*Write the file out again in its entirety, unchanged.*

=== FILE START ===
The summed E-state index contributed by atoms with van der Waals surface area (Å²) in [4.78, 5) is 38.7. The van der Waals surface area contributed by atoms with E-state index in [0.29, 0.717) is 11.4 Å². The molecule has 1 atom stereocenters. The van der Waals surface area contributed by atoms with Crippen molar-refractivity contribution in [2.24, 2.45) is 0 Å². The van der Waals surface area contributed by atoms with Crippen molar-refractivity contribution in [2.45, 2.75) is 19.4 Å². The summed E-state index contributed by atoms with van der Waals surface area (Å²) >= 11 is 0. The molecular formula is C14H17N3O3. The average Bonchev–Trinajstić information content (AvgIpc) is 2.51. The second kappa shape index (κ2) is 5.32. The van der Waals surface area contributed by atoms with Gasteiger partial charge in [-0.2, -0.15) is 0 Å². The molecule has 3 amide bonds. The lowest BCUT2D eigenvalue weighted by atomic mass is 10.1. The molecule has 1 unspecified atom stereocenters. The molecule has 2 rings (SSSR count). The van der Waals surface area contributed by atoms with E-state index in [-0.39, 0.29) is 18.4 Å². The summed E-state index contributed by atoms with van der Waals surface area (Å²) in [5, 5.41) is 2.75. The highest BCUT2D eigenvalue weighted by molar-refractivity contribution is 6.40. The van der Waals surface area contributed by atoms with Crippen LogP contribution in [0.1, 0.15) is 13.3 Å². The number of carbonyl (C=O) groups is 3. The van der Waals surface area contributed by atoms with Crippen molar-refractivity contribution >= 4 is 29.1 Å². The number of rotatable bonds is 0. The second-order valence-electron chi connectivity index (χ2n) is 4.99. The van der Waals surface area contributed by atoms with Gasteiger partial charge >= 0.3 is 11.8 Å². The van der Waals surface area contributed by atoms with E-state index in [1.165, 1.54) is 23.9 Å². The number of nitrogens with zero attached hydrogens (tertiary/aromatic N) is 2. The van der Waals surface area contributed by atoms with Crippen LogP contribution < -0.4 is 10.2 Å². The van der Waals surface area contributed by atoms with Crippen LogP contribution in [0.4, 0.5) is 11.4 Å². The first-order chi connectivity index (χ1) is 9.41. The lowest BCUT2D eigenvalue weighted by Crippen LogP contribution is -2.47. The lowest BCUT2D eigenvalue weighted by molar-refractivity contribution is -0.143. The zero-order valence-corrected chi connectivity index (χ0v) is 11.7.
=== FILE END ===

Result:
The summed E-state index contributed by atoms with van der Waals surface area (Å²) in [4.78, 5) is 38.7. The van der Waals surface area contributed by atoms with E-state index in [0.29, 0.717) is 11.4 Å². The molecule has 1 atom stereocenters. The van der Waals surface area contributed by atoms with Crippen molar-refractivity contribution in [2.24, 2.45) is 0 Å². The van der Waals surface area contributed by atoms with Crippen molar-refractivity contribution in [2.45, 2.75) is 19.4 Å². The summed E-state index contributed by atoms with van der Waals surface area (Å²) >= 11 is 0. The molecular formula is C14H17N3O3. The average Bonchev–Trinajstić information content (AvgIpc) is 2.51. The second kappa shape index (κ2) is 5.32. The van der Waals surface area contributed by atoms with Gasteiger partial charge in [-0.2, -0.15) is 0 Å². The molecule has 3 amide bonds. The lowest BCUT2D eigenvalue weighted by atomic mass is 10.1. The molecule has 1 unspecified atom stereocenters. The molecule has 2 rings (SSSR count). The van der Waals surface area contributed by atoms with E-state index in [-0.39, 0.29) is 18.4 Å². The summed E-state index contributed by atoms with van der Waals surface area (Å²) in [5, 5.41) is 2.75. The highest BCUT2D eigenvalue weighted by molar-refractivity contribution is 6.40. The van der Waals surface area contributed by atoms with Crippen LogP contribution in [0.1, 0.15) is 13.3 Å². The number of carbonyl (C=O) groups is 3. The van der Waals surface area contributed by atoms with Crippen molar-refractivity contribution >= 4 is 29.1 Å². The number of rotatable bonds is 0. The second-order valence-electron chi connectivity index (χ2n) is 4.99. The van der Waals surface area contributed by atoms with Gasteiger partial charge >= 0.3 is 11.8 Å². The van der Waals surface area contributed by atoms with E-state index in [1.165, 1.54) is 23.9 Å². The number of nitrogens with zero attached hydrogens (tertiary/aromatic N) is 2. The van der Waals surface area contributed by atoms with Crippen LogP contribution < -0.4 is 10.2 Å². The van der Waals surface area contributed by atoms with Crippen LogP contribution in [0.4, 0.5) is 11.4 Å². The first-order chi connectivity index (χ1) is 9.41. The lowest BCUT2D eigenvalue weighted by Crippen LogP contribution is -2.47. The lowest BCUT2D eigenvalue weighted by molar-refractivity contribution is -0.143. The zero-order valence-corrected chi connectivity index (χ0v) is 11.7.